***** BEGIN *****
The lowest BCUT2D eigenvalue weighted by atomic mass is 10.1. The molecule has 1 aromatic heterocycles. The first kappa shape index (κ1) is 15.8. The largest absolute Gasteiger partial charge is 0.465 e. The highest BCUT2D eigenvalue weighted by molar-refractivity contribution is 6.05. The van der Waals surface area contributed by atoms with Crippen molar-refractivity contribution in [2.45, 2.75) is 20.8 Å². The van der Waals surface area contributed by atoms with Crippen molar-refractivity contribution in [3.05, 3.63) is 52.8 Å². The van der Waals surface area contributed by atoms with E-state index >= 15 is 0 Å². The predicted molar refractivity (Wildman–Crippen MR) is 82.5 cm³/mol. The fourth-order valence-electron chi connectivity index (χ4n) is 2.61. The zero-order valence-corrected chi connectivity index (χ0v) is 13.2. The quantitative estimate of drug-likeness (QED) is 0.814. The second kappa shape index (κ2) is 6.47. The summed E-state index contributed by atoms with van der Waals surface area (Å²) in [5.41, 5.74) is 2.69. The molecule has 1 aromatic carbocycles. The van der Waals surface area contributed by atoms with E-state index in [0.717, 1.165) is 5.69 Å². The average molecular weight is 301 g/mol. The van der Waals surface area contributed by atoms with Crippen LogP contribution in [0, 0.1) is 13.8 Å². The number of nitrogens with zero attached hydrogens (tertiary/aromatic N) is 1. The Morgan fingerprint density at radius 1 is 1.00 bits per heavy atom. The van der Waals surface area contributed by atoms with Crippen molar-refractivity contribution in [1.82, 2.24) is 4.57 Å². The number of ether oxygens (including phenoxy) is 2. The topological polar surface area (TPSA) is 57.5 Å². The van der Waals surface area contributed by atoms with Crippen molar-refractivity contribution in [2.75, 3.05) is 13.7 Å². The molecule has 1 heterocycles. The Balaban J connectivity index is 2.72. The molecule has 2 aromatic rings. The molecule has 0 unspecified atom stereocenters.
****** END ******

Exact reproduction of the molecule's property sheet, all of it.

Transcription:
The lowest BCUT2D eigenvalue weighted by atomic mass is 10.1. The molecule has 1 aromatic heterocycles. The first kappa shape index (κ1) is 15.8. The largest absolute Gasteiger partial charge is 0.465 e. The highest BCUT2D eigenvalue weighted by molar-refractivity contribution is 6.05. The van der Waals surface area contributed by atoms with Crippen molar-refractivity contribution in [2.45, 2.75) is 20.8 Å². The van der Waals surface area contributed by atoms with Crippen molar-refractivity contribution in [3.05, 3.63) is 52.8 Å². The van der Waals surface area contributed by atoms with E-state index >= 15 is 0 Å². The predicted molar refractivity (Wildman–Crippen MR) is 82.5 cm³/mol. The fourth-order valence-electron chi connectivity index (χ4n) is 2.61. The zero-order valence-corrected chi connectivity index (χ0v) is 13.2. The quantitative estimate of drug-likeness (QED) is 0.814. The second kappa shape index (κ2) is 6.47. The summed E-state index contributed by atoms with van der Waals surface area (Å²) in [5.41, 5.74) is 2.69. The molecule has 1 aromatic carbocycles. The van der Waals surface area contributed by atoms with E-state index in [0.717, 1.165) is 5.69 Å². The average molecular weight is 301 g/mol. The van der Waals surface area contributed by atoms with Crippen LogP contribution in [0, 0.1) is 13.8 Å². The number of nitrogens with zero attached hydrogens (tertiary/aromatic N) is 1. The Morgan fingerprint density at radius 1 is 1.00 bits per heavy atom. The van der Waals surface area contributed by atoms with Crippen molar-refractivity contribution in [1.82, 2.24) is 4.57 Å². The number of ether oxygens (including phenoxy) is 2. The topological polar surface area (TPSA) is 57.5 Å². The van der Waals surface area contributed by atoms with Crippen molar-refractivity contribution in [2.75, 3.05) is 13.7 Å². The molecule has 1 heterocycles. The Balaban J connectivity index is 2.72. The molecule has 2 aromatic rings. The molecule has 0 unspecified atom stereocenters.